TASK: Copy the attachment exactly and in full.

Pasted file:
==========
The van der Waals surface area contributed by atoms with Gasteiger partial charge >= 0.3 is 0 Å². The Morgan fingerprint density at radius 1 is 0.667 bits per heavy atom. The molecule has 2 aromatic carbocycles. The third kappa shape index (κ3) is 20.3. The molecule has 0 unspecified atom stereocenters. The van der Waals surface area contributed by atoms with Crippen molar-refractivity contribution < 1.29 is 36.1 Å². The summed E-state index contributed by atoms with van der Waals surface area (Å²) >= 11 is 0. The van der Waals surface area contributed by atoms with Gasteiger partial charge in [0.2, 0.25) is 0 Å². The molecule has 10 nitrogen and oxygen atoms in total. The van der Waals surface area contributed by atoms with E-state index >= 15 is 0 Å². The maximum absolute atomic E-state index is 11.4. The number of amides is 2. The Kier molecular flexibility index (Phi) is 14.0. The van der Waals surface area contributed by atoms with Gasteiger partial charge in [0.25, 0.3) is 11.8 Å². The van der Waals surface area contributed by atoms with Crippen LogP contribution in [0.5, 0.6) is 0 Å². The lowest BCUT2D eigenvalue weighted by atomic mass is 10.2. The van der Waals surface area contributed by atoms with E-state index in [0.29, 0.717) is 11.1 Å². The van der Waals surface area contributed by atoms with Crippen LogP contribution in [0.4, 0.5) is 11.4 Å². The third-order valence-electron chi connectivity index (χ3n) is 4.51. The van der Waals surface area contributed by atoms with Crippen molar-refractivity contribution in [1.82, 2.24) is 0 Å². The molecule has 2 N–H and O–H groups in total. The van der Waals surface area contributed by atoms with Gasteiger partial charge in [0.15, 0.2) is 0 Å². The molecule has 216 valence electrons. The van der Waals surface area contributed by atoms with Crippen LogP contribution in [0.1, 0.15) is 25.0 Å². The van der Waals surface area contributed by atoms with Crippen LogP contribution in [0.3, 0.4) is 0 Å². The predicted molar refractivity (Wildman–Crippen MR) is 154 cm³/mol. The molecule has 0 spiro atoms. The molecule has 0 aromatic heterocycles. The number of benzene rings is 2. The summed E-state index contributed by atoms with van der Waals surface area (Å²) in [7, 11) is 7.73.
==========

The van der Waals surface area contributed by atoms with Gasteiger partial charge >= 0.3 is 0 Å². The Morgan fingerprint density at radius 1 is 0.667 bits per heavy atom. The molecule has 2 aromatic carbocycles. The third kappa shape index (κ3) is 20.3. The molecule has 0 unspecified atom stereocenters. The van der Waals surface area contributed by atoms with Crippen molar-refractivity contribution < 1.29 is 36.1 Å². The summed E-state index contributed by atoms with van der Waals surface area (Å²) >= 11 is 0. The van der Waals surface area contributed by atoms with Gasteiger partial charge in [0.2, 0.25) is 0 Å². The molecule has 10 nitrogen and oxygen atoms in total. The van der Waals surface area contributed by atoms with E-state index >= 15 is 0 Å². The maximum absolute atomic E-state index is 11.4. The number of amides is 2. The Kier molecular flexibility index (Phi) is 14.0. The van der Waals surface area contributed by atoms with Gasteiger partial charge in [0.25, 0.3) is 11.8 Å². The van der Waals surface area contributed by atoms with Crippen LogP contribution in [0.5, 0.6) is 0 Å². The lowest BCUT2D eigenvalue weighted by atomic mass is 10.2. The van der Waals surface area contributed by atoms with E-state index in [0.29, 0.717) is 11.1 Å². The van der Waals surface area contributed by atoms with Crippen LogP contribution in [0.4, 0.5) is 11.4 Å². The third-order valence-electron chi connectivity index (χ3n) is 4.51. The van der Waals surface area contributed by atoms with Crippen molar-refractivity contribution in [1.82, 2.24) is 0 Å². The molecule has 2 N–H and O–H groups in total. The van der Waals surface area contributed by atoms with Gasteiger partial charge in [0.15, 0.2) is 0 Å². The molecule has 216 valence electrons. The van der Waals surface area contributed by atoms with Crippen LogP contribution in [0.1, 0.15) is 25.0 Å². The van der Waals surface area contributed by atoms with Crippen LogP contribution in [0.3, 0.4) is 0 Å². The predicted molar refractivity (Wildman–Crippen MR) is 154 cm³/mol. The molecule has 0 spiro atoms. The molecule has 0 aromatic heterocycles. The number of benzene rings is 2. The summed E-state index contributed by atoms with van der Waals surface area (Å²) in [7, 11) is 7.73.